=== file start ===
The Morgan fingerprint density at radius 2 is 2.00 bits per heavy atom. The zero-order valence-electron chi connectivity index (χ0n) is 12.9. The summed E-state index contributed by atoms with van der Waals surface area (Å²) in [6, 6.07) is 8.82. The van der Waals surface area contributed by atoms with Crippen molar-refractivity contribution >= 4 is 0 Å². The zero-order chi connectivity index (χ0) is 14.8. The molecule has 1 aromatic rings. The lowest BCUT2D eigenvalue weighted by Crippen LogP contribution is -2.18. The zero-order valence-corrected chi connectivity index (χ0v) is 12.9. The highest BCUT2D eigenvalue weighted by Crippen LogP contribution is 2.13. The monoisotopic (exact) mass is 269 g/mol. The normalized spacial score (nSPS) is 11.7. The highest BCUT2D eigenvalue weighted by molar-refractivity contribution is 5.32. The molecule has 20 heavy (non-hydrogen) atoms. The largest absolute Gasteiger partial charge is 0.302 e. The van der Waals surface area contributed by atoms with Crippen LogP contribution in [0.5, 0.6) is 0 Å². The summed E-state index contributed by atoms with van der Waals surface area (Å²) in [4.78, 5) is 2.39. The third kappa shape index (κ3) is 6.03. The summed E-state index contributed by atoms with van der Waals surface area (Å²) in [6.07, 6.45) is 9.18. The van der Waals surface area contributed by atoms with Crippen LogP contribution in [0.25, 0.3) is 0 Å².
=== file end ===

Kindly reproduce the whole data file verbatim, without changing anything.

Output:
The Morgan fingerprint density at radius 2 is 2.00 bits per heavy atom. The zero-order valence-electron chi connectivity index (χ0n) is 12.9. The summed E-state index contributed by atoms with van der Waals surface area (Å²) in [6, 6.07) is 8.82. The van der Waals surface area contributed by atoms with Crippen molar-refractivity contribution >= 4 is 0 Å². The zero-order chi connectivity index (χ0) is 14.8. The molecule has 1 aromatic rings. The lowest BCUT2D eigenvalue weighted by Crippen LogP contribution is -2.18. The zero-order valence-corrected chi connectivity index (χ0v) is 12.9. The highest BCUT2D eigenvalue weighted by Crippen LogP contribution is 2.13. The monoisotopic (exact) mass is 269 g/mol. The normalized spacial score (nSPS) is 11.7. The highest BCUT2D eigenvalue weighted by molar-refractivity contribution is 5.32. The molecule has 20 heavy (non-hydrogen) atoms. The largest absolute Gasteiger partial charge is 0.302 e. The van der Waals surface area contributed by atoms with Crippen LogP contribution in [0.5, 0.6) is 0 Å². The summed E-state index contributed by atoms with van der Waals surface area (Å²) in [4.78, 5) is 2.39. The third kappa shape index (κ3) is 6.03. The summed E-state index contributed by atoms with van der Waals surface area (Å²) in [6.07, 6.45) is 9.18. The van der Waals surface area contributed by atoms with Crippen LogP contribution in [0.25, 0.3) is 0 Å².